I think one of the biggest effects of the migration and in the presence of food, and therefore the congregation of sharks, is that people think their numbers have "boomed". Within the animal kingdom, sharks are famously slow reproducers. Female Great White Sharks, for instance, typically produce a couple of offspring every other year, and only start reproducing once they reach 17 years of age. As a result, sharks are biologically incapable of “baby booms” and indeed are very sensitive to even low levels of fishing. We may be seeing more sharks in some specific areas due to changes in ocean conditions, but not more sharks, and not a boom in populations.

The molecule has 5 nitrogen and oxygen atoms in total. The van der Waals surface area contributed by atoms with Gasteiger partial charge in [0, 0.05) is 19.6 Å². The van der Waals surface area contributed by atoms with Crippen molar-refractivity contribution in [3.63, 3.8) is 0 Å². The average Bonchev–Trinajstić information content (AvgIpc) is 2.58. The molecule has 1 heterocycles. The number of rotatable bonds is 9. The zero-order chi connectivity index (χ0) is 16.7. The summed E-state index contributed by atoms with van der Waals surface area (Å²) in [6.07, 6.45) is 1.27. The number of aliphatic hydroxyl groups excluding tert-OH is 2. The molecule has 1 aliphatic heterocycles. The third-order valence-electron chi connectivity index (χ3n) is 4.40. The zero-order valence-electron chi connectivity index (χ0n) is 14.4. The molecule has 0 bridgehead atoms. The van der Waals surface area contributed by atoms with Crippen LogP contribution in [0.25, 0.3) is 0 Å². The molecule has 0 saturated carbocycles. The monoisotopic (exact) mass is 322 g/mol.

What are your thoughts on shark nets and drum lines?
Baited drum lines and shark nets are vain attempts to protect swimmers and surfers. The effectiveness of these archaic methods has been scientifically disproven. They not only pose a threat to sharks, a species under great threat, but also to a multitude of other marine life and even, horrifically, the swimmers and surfers they are intended to protect. I have personally seen sharks and turtles and dolphins that have become tangled and died on the drumlines and nets and are then predated on by other larger sharks. This proves that, if anything, they attract sharks to the beach and aren't effective in protecting people. A lot of people don't know that there have been several attacks at netted beaches and a fatality at a beach with drumlines, so the idea they protect people is not a reality.
Should we be doing anything differently to avoid these encounters?